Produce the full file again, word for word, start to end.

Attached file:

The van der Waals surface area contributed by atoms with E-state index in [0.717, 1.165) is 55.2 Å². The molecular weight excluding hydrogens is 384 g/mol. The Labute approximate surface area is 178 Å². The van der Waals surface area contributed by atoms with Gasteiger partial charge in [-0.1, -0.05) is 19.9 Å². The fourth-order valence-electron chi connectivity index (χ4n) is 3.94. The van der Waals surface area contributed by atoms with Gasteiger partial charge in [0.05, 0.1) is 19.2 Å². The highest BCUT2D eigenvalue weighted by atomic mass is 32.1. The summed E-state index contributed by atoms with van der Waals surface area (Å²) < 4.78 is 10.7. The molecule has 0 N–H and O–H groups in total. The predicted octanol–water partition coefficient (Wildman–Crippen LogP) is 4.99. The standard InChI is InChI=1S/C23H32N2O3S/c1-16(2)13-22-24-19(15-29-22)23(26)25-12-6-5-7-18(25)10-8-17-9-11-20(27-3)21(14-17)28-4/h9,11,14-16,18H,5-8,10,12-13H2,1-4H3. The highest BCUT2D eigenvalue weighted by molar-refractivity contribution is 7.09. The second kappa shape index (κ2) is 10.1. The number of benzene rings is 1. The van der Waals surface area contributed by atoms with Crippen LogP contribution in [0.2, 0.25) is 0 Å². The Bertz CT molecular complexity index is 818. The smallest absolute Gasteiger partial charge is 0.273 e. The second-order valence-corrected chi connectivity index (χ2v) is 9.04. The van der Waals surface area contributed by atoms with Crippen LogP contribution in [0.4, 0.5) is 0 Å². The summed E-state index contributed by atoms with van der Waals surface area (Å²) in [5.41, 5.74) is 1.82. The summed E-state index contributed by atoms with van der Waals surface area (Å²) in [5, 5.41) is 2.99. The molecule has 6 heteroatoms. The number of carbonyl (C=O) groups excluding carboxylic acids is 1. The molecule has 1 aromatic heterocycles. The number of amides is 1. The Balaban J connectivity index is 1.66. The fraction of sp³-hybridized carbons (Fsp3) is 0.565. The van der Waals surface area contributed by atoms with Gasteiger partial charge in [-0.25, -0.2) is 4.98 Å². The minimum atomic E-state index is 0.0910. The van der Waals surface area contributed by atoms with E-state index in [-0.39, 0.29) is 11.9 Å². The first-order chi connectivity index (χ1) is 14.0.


The van der Waals surface area contributed by atoms with E-state index in [0.717, 1.165) is 55.2 Å². The molecular weight excluding hydrogens is 384 g/mol. The Labute approximate surface area is 178 Å². The van der Waals surface area contributed by atoms with Gasteiger partial charge in [-0.1, -0.05) is 19.9 Å². The fourth-order valence-electron chi connectivity index (χ4n) is 3.94. The van der Waals surface area contributed by atoms with Gasteiger partial charge in [0.05, 0.1) is 19.2 Å². The highest BCUT2D eigenvalue weighted by atomic mass is 32.1. The summed E-state index contributed by atoms with van der Waals surface area (Å²) < 4.78 is 10.7. The molecule has 0 N–H and O–H groups in total. The predicted octanol–water partition coefficient (Wildman–Crippen LogP) is 4.99. The standard InChI is InChI=1S/C23H32N2O3S/c1-16(2)13-22-24-19(15-29-22)23(26)25-12-6-5-7-18(25)10-8-17-9-11-20(27-3)21(14-17)28-4/h9,11,14-16,18H,5-8,10,12-13H2,1-4H3. The highest BCUT2D eigenvalue weighted by molar-refractivity contribution is 7.09. The second kappa shape index (κ2) is 10.1. The number of benzene rings is 1. The van der Waals surface area contributed by atoms with Crippen LogP contribution in [0.2, 0.25) is 0 Å². The Bertz CT molecular complexity index is 818. The smallest absolute Gasteiger partial charge is 0.273 e. The second-order valence-corrected chi connectivity index (χ2v) is 9.04. The van der Waals surface area contributed by atoms with Crippen LogP contribution in [0.4, 0.5) is 0 Å². The summed E-state index contributed by atoms with van der Waals surface area (Å²) in [5.41, 5.74) is 1.82. The summed E-state index contributed by atoms with van der Waals surface area (Å²) in [5, 5.41) is 2.99. The molecule has 6 heteroatoms. The number of carbonyl (C=O) groups excluding carboxylic acids is 1. The molecule has 1 aromatic heterocycles. The number of amides is 1. The Balaban J connectivity index is 1.66. The fraction of sp³-hybridized carbons (Fsp3) is 0.565. The van der Waals surface area contributed by atoms with Gasteiger partial charge in [-0.25, -0.2) is 4.98 Å². The minimum atomic E-state index is 0.0910. The van der Waals surface area contributed by atoms with E-state index in [-0.39, 0.29) is 11.9 Å². The first-order chi connectivity index (χ1) is 14.0.